San Antonians may have the lowest per capita incomes among America’s 10 most populous cities, but its citizens have demonstrated they are among the wisest stewards of taxpayer money.
This week, election officials certified the passage of three ballot measures that will help the nation’s seventh largest city provide cutting-edge job training, public transportation to their new jobs and quality pre-kindergarten programs for their kids.
City and Bexar County leaders pitched the bond package as a COVID-19 relief package, but that’s not quite right. The Greater San Antonio area desperately needed these investments in the future long before the coronavirus struck and will benefit long after the disease lives on only in history books.
If only every city in Texas city would make such investments in its people.
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Mayor Ron Nirenberg campaigned hard for the first bond, which will use $154 million to provide job training or college degrees to 40,000 people who have lost their jobs due to the pandemic. The investment cannot come quick enough for those laid off from tourism-related jobs that might not come back for two years or more.
The community has no time to lose. San Antonio’s per capita income was $25,091 in 2018, compared to $31,576 in Houston or $40,391 in Austin.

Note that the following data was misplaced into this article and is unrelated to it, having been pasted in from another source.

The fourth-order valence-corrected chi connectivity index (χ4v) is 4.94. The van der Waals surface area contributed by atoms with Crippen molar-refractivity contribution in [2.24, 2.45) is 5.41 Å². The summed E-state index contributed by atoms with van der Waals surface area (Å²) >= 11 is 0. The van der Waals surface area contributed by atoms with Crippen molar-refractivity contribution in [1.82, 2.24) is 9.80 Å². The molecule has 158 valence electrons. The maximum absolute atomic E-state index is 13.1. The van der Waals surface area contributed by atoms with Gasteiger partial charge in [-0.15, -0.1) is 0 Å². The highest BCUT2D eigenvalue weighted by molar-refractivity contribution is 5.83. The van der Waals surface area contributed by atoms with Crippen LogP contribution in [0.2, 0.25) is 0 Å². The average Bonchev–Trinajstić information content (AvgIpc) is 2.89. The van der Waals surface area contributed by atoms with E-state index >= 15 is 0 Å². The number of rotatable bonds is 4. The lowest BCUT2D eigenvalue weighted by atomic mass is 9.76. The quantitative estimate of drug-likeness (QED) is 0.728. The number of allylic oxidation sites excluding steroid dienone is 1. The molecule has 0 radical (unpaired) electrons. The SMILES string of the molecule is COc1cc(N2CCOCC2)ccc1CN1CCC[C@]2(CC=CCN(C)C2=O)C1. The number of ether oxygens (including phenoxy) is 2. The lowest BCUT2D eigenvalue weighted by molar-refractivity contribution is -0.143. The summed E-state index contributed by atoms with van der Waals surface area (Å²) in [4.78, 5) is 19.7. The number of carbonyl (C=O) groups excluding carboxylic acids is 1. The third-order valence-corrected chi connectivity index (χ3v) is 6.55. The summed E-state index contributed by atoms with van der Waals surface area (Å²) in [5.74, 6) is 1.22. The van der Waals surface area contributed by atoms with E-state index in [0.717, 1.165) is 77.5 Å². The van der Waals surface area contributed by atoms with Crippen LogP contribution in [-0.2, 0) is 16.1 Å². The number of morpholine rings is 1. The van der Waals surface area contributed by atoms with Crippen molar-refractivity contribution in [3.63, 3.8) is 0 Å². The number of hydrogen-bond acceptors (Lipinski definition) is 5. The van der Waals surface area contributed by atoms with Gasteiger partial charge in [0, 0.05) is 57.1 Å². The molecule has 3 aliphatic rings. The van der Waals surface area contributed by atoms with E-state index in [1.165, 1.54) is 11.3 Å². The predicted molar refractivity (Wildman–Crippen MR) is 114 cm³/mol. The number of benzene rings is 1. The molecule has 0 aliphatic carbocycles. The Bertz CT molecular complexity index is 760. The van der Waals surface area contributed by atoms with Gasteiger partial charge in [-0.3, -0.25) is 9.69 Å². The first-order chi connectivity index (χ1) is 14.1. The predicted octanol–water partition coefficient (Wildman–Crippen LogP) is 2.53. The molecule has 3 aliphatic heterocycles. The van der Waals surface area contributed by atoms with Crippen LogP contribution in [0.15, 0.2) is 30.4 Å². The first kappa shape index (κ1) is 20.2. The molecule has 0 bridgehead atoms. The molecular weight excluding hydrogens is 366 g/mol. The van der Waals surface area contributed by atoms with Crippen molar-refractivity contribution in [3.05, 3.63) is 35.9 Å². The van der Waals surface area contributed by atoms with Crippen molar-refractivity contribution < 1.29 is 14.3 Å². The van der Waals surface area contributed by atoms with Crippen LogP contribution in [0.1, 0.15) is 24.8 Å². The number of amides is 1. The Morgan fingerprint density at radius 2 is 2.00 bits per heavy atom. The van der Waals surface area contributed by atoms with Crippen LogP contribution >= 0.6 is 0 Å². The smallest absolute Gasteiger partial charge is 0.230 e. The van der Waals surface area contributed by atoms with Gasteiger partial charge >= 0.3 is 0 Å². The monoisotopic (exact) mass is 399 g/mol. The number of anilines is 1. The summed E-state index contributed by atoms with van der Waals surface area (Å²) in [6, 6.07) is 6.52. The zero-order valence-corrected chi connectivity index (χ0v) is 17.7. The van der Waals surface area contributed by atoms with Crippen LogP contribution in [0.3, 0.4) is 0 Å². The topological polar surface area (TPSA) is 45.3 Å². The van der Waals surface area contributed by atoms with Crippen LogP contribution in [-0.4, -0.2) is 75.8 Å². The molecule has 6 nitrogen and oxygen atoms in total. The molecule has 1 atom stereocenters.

San Antonio’s public transportation authority, VIA, will receive 1/8 of a cent from existing sales tax revenues. The new revenue stream will help VIA match federal funds to upgrades routes, technology and equipment to help decrease reliance on personal automobiles.
Lastly, San Antonio also voted to continue leading the nation with its innovative early childhood education known as Pre-K 4 SA. Over eight years, the program has proven it can boost test scores, increase teacher training and improve student health.
San Antonians understand that investing in their people and infrastructure is the wisest way to boost the economy. San Antonio’s economy and home prices have all increased as dozens of companies decide to locate in Bexar county.
Moody’s, which rates the creditworthiness of cities, states and counties, approved of the job training program, saying: “Increased employment and higher salaries will boost residents’ purchasing power and ultimately lift sales tax revenue, one of the city’s largest revenue sources.”
Houstonians should take note.
The Legislature passed a law requiring all districts to offer universal access to full-day pre-K by 2023. But lawmakers made state funding for pre-K discretionary, which means they can cut it next year to meet budget goals.
More than 10,000 students still do not have access to pre-K in the Houston Independent School District, and programs remain short of qualified teachers. San Antonio’s dedicated funding sets it apart.
HISD also failed again to put any bond measure on the ballot. The district has not asked voters for infrastructure or technology improvements in eight years. Instead, the HISD school board has spent its time in petty political squabbles or answering federal agents’ questions about corruption.
Earlier this year,